Judge in 'Sister Wives' case asks for definition of polygamy
Outside the courtroom, Turley added that there were many other families like the Browns who were not living a plural marriage in a "compound" situation.
"You can't uphold the statute based on stereotypes," he said.
While the government argued that it could give "thousands" of stories about abuse in polygamist families, Turley said, "I can give you stories in the tens of thousands of abuse in monogamous relationships."
The way Utah's bigamy statute is currently written, "it criminalizes cohabitation," he said. He said Jensen's argument that every state in the nation had a similar law wasn't completely true. Utah's statute is the only one that focuses on cohabitation, he said, noting that the state "can't criminalize consenting adults."
"What the Browns are seeking are what most people take for granted," Turley said.
He said the Browns are seeking to be able to live their lives openly and not under the constant fear that they will be treated like felons.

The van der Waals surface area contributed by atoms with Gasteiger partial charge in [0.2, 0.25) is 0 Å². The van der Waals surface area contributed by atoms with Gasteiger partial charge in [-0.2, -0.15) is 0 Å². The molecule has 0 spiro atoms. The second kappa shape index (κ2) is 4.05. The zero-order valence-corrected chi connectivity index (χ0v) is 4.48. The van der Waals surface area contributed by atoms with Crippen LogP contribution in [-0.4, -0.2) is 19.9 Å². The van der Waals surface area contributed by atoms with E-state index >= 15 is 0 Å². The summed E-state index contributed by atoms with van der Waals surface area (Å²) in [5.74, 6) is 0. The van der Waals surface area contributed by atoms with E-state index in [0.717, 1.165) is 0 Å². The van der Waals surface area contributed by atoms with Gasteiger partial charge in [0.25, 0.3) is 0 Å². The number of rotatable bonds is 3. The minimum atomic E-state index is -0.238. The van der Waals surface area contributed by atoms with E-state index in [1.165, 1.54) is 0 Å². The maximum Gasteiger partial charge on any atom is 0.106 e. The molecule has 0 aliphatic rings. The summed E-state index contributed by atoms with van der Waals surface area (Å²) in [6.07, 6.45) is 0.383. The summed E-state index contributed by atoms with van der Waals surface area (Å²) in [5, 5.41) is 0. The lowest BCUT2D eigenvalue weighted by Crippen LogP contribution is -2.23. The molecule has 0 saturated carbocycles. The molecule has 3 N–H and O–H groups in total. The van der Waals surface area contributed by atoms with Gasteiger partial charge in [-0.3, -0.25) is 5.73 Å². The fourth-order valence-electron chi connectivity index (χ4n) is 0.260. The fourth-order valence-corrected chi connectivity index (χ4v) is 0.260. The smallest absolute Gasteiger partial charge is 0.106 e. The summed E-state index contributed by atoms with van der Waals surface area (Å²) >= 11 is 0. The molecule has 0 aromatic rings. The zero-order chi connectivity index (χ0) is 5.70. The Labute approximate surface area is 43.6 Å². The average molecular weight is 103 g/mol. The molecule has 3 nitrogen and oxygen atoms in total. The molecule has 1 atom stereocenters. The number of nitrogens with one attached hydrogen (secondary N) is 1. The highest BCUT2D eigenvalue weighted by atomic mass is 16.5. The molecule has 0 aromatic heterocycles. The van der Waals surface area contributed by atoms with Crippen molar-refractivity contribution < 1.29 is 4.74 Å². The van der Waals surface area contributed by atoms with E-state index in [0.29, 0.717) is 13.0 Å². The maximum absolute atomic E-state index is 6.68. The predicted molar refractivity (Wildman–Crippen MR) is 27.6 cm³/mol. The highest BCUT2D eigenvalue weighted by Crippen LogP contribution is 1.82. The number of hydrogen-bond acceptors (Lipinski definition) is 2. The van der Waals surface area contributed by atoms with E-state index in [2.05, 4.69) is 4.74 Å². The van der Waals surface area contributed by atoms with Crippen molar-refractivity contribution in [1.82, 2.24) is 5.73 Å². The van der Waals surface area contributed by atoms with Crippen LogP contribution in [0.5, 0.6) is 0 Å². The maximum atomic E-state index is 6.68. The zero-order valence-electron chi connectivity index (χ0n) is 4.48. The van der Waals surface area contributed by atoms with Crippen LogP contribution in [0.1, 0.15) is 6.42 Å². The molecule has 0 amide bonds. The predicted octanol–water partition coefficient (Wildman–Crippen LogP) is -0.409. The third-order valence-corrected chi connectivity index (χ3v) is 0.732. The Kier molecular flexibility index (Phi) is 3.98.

Turley countered the government's "kitchen sink" argument by saying they were using a "Hail Mary" pass to apply 19th century standards to the current case, and that "morality alone" cannot be the basis for the statute.
Neither Brown nor his wives attended the hearing. But on Turley's blog, Kody Brown released a statement.
"On behalf of the entire Brown family, I want to thank Judge Waddoups for this opportunity to argue the merits of our case. We understand that this is a historic moment for all plural families, and we are honored and humbled to serve as the plaintiffs in this action," he wrote.
"This has been a difficult road for us, and we are relieved to see the case coming to the final arguments. We remained committed to this civil rights cause and the struggle of plural families, both religious and nonreligious, in the state. We hope that Utahans can understand that our family — like tens of thousands in this state — are seeking only to be allowed to live according to our beliefs and not be declared felons simply because we are different.”
Waddoups took the arguments under advisement and will announce a decision at a later time.
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